I am proud that I was made in Yorkshire, and I am proud of the things we make in Yorkshire. Britain should be proud of that, too.
The written history of Yorkshire starts with the Romans, who arrived in Eastern Yorkshire in 71AD. The Vikings captured York in 866 and in 1066 Harald Hardrada invaded England, but was defeated by the English at the Battle of Stamford Bridge. William Duke of Normandy was crowned king of England in 1066, and by 1086 the people of Yorkshire rose in rebellion; William responding with ‘the Harrying of the North’.
In the 15th century, Yorkshire, like the rest of England, was affected by the Wars of the Roses. Since then Yorkshire fortunes have followed the rise and fall of industries such as wool and cloth, steel making and cutlery, coal mining, canals, fishing and railways. Tourism has been a significant industry in Yorkshire with the first seaside towns, such as Scarborough arising in the 19th century.
Whitby is a fishing port that emerged during the Middle Ages, supporting important herring and whaling fleets, and was where Captain Cook learned seamanship and, coincidentally, where his vessel to explore the southern ocean, The Endeavour was built. Tourism started in Whitby during the Georgian period and developed with the arrival of the railway in 1839. Its attraction as a tourist destination is enhanced by the proximity of the high ground of the North York Moors national park and the heritage coastline and by association with the horror novel Dracula. Jet and alum were mined locally, and Whitby jet, which was mined by the Romans and Victorians, became fashionable during the 19th century.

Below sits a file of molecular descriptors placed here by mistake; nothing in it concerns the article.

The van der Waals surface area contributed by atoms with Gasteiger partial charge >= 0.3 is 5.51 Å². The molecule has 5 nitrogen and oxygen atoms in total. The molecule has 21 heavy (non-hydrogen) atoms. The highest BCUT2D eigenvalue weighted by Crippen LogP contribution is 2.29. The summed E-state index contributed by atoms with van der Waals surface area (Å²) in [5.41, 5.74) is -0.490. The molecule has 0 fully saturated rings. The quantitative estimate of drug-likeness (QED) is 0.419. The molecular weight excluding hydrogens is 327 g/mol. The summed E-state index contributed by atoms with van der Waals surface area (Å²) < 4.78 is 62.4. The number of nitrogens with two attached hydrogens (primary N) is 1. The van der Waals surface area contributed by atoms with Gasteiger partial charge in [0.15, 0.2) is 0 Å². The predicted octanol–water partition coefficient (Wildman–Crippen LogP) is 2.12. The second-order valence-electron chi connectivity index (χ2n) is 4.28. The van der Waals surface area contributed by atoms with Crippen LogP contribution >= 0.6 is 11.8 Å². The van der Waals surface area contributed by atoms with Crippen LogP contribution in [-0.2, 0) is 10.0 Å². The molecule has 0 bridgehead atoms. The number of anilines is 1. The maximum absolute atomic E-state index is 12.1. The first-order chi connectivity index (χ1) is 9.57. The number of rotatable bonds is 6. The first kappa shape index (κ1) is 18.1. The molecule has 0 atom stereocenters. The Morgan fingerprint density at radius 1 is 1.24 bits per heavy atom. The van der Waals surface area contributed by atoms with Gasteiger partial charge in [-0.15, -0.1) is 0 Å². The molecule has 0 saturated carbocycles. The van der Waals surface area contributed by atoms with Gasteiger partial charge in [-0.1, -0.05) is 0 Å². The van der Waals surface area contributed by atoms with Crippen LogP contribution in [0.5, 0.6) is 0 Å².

The North York Moors is an upland area in north-eastern Yorkshire, designated as a National Park in 1952. It covers an area of 554 square miles and is administered by the North York Moors National Park Authority. To the east, the area is defined by the cliffs of the North Sea coast. The northern and western boundaries are defined by the steep scarp slopes of the Cleveland Hills. To the south lie the Tabular Hills and the Vale of Pickering.
Flamborough Head is a promontory on the Yorkshire coast of England, between the Filey and Bridlington bays of the North Sea. It is a chalk headland, with sheer white cliffs. The cliff top has two standing lighthouse towers, the oldest dating from 1669 and Flamborough Head Lighthouse built in 1806.